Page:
Ulrike Ottinger began experimenting with collage, performance, and photography in the 1960s before turning primarily to film toward the end of the decade. Since then she has produced eighteen cinematic works and countless photographs. Consistently playing with conventions of modernism and the classical avant-garde, she nurtures traces of the familiar and the unfamiliar, the real and the fantastic, allowing each to seamlessly intermingle with the others.
Many of Ottinger’s films explore issues of metamorphosis and inclusion. In Dorian Gray in the Mirror of the Yellow Press (1984) protagonist Dr. Frau Mabuse uses the power of prohibition to make and break the character of Dorian Gray, who ultimately undergoes a transformation from Bauhaus-dandy to evil tycoon. Ottinger complicates such familiar themes by reversing dominant gender roles and manipulating key transformative moments.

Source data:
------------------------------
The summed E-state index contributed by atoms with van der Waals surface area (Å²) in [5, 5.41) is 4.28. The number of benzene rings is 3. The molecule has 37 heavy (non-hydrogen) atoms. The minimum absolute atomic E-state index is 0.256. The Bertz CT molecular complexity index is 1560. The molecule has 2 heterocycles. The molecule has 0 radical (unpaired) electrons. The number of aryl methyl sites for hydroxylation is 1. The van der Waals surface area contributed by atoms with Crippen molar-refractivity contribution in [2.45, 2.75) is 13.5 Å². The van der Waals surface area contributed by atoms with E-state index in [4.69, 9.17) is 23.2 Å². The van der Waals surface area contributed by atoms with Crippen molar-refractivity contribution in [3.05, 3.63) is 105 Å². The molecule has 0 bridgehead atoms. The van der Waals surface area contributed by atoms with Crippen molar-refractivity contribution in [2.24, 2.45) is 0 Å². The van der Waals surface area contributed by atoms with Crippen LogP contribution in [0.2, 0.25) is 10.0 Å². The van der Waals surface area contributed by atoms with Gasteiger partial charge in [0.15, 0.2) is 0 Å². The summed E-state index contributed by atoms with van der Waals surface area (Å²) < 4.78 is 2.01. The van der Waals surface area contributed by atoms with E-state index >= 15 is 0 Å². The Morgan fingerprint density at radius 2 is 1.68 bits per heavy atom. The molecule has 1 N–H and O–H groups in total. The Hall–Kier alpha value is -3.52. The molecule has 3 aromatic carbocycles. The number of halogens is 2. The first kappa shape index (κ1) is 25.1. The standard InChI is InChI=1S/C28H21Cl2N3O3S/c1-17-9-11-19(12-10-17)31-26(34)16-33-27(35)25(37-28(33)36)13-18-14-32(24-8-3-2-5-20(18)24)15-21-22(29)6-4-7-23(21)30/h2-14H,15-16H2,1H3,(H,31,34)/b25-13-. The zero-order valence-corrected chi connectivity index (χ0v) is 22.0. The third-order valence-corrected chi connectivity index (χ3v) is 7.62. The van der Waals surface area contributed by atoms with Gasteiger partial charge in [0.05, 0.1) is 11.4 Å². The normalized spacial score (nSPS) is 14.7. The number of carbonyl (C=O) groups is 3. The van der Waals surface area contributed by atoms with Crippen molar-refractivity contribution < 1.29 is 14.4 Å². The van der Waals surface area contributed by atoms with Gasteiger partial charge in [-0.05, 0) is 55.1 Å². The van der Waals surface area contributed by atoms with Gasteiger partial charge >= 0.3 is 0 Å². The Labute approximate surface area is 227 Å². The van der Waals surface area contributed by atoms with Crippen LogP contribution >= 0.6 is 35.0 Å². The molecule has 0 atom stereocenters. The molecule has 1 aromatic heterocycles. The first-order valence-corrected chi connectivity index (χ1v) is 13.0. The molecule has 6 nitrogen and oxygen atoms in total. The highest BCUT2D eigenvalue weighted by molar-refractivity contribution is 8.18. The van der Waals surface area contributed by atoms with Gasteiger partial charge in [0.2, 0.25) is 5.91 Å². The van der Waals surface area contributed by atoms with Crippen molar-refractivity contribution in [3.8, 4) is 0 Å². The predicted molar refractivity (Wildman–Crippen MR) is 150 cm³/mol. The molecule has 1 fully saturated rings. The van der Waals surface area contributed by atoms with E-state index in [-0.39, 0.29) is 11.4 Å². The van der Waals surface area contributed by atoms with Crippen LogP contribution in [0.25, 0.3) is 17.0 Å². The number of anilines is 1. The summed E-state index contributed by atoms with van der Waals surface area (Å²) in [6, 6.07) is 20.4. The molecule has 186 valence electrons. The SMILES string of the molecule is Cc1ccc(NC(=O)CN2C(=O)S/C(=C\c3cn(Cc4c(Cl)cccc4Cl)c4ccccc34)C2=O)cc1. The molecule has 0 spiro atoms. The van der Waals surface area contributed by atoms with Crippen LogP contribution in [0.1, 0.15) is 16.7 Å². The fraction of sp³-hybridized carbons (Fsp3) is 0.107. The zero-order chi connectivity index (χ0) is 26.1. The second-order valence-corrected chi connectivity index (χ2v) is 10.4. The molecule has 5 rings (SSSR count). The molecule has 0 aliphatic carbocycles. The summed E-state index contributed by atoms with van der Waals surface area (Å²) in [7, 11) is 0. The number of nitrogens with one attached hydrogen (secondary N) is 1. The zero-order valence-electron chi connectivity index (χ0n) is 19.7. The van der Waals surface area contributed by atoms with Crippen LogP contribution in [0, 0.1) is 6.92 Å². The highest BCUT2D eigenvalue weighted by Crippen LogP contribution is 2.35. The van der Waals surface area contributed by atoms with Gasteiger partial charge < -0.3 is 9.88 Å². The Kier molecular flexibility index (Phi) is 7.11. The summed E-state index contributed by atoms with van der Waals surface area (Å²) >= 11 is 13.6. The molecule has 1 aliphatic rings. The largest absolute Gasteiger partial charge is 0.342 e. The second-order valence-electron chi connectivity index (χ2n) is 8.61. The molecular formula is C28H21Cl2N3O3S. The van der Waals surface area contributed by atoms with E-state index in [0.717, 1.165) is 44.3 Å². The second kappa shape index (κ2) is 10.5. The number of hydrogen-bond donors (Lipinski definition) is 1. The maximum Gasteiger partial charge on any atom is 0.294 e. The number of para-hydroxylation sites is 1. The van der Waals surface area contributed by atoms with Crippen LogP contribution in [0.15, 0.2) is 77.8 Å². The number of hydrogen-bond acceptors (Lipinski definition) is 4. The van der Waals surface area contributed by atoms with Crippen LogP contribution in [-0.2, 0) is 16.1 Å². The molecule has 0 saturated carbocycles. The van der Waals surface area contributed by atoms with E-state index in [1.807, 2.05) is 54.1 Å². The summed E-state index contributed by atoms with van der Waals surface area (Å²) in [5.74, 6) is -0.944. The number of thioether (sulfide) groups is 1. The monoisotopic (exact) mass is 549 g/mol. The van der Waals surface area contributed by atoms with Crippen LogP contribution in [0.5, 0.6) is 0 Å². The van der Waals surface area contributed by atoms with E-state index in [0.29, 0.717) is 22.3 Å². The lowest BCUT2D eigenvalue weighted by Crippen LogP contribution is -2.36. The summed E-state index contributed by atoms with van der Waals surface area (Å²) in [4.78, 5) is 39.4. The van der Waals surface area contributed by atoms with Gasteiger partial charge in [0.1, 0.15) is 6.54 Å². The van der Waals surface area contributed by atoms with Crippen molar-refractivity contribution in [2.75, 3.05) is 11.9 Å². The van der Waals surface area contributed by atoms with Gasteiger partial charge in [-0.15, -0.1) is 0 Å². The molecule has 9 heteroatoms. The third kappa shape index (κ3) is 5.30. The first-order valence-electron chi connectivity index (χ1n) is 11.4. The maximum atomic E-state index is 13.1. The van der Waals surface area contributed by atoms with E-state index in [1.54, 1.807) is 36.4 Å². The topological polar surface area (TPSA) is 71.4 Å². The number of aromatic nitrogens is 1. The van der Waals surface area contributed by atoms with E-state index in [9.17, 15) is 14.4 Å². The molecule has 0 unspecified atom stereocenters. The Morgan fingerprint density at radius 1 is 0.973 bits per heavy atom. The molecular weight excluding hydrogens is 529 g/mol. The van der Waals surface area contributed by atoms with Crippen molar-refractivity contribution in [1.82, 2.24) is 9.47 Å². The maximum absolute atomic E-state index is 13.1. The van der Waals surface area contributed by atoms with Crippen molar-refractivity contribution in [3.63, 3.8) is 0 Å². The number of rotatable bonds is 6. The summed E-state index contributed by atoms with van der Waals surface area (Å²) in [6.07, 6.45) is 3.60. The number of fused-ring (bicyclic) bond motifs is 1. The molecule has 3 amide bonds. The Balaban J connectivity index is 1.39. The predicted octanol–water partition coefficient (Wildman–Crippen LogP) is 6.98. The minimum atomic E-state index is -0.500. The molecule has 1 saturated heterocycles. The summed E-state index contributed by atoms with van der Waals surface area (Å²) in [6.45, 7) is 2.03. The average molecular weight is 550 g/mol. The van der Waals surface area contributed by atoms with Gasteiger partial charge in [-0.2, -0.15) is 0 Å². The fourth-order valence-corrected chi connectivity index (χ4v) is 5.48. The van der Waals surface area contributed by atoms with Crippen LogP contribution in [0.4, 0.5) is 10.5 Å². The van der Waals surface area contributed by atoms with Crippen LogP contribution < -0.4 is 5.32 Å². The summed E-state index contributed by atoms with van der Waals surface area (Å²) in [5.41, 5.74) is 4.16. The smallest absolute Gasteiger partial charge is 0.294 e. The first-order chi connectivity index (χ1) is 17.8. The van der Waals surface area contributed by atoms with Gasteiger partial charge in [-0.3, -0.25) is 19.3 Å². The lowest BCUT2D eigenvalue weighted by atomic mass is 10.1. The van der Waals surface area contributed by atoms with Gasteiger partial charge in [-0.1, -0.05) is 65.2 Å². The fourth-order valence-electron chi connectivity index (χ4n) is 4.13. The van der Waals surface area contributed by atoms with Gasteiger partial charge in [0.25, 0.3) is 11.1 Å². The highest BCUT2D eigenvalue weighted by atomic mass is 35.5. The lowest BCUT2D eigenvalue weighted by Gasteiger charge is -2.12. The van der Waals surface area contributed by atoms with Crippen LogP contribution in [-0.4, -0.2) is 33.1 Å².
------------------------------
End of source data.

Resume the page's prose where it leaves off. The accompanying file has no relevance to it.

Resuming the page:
Ottinger has increasingly turned toward cultural studies, employing more documentary strategies in her photographs and films. In the film Exile Shanghai (1997) Ottinger documents the stories of six German, Austrian, and Russian Jews whose lives intersect when they flee to Shanghai. Employing interviews, narrative, photographs, and other documentation, the film capitalizes on the tension between art and ethnography.
Ulrike Ottinger was born in Konstanz, Germany in 1942. She has had solo exhibitions at such venues as National Museum Center of Arte Reina Sofia, Madrid, Spain (2004); Witte de With, Bild-Archive, Rotterdam, Holland (2004); The Renaissance Society, University of Chicago, IL (2003); and Goethe Institut, Barcelona, Spain (2002). Group exhibitions include Documenta 11, Kassel, Germany (2002); Sessions, Bild-Archive, Museum of Contemporary Art, Berlin, Germany (2001); and 39th Venice Biennale, Italy (1980).